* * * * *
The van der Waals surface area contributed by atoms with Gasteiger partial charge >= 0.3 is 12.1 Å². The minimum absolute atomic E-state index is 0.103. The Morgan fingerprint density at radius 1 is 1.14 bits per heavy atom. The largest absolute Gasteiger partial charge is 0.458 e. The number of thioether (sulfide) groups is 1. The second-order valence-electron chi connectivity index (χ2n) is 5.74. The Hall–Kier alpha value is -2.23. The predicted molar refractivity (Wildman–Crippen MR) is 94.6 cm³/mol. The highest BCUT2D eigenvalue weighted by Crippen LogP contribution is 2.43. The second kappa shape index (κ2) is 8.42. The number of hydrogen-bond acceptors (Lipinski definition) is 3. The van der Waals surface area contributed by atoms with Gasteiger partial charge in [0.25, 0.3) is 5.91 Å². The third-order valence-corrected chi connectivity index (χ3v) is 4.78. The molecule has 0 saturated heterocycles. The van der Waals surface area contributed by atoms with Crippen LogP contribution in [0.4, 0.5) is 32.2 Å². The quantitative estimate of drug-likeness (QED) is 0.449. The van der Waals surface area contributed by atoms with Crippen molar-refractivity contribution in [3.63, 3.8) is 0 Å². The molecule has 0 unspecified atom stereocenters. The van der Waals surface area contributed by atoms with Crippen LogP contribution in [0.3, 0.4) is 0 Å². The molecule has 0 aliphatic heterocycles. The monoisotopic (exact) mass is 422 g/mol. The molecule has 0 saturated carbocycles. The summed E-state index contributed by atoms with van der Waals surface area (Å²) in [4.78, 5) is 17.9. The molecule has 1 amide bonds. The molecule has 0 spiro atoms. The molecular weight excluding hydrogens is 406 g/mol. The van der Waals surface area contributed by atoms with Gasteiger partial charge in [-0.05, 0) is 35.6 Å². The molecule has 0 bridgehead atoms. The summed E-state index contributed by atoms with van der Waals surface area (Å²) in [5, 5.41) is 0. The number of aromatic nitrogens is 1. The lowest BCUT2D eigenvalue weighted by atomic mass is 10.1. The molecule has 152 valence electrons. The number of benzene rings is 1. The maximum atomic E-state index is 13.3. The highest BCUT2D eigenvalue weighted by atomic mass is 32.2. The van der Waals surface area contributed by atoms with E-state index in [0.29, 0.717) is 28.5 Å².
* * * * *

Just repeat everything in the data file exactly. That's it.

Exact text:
The van der Waals surface area contributed by atoms with Gasteiger partial charge >= 0.3 is 12.1 Å². The minimum absolute atomic E-state index is 0.103. The Morgan fingerprint density at radius 1 is 1.14 bits per heavy atom. The largest absolute Gasteiger partial charge is 0.458 e. The number of thioether (sulfide) groups is 1. The second-order valence-electron chi connectivity index (χ2n) is 5.74. The Hall–Kier alpha value is -2.23. The predicted molar refractivity (Wildman–Crippen MR) is 94.6 cm³/mol. The highest BCUT2D eigenvalue weighted by Crippen LogP contribution is 2.43. The second kappa shape index (κ2) is 8.42. The number of hydrogen-bond acceptors (Lipinski definition) is 3. The van der Waals surface area contributed by atoms with Gasteiger partial charge in [0.25, 0.3) is 5.91 Å². The third-order valence-corrected chi connectivity index (χ3v) is 4.78. The molecule has 0 saturated heterocycles. The van der Waals surface area contributed by atoms with Crippen LogP contribution in [0.4, 0.5) is 32.2 Å². The quantitative estimate of drug-likeness (QED) is 0.449. The van der Waals surface area contributed by atoms with Crippen molar-refractivity contribution in [3.63, 3.8) is 0 Å². The molecule has 0 unspecified atom stereocenters. The van der Waals surface area contributed by atoms with Crippen LogP contribution in [0.3, 0.4) is 0 Å². The molecule has 0 aliphatic heterocycles. The monoisotopic (exact) mass is 422 g/mol. The molecule has 0 saturated carbocycles. The summed E-state index contributed by atoms with van der Waals surface area (Å²) in [4.78, 5) is 17.9. The molecule has 1 amide bonds. The molecule has 0 spiro atoms. The molecular weight excluding hydrogens is 406 g/mol. The van der Waals surface area contributed by atoms with Gasteiger partial charge in [-0.05, 0) is 35.6 Å². The molecule has 0 bridgehead atoms. The summed E-state index contributed by atoms with van der Waals surface area (Å²) in [5, 5.41) is 0. The number of aromatic nitrogens is 1. The lowest BCUT2D eigenvalue weighted by atomic mass is 10.1. The molecule has 152 valence electrons. The number of benzene rings is 1. The maximum atomic E-state index is 13.3. The highest BCUT2D eigenvalue weighted by atomic mass is 32.2. The van der Waals surface area contributed by atoms with E-state index in [0.29, 0.717) is 28.5 Å².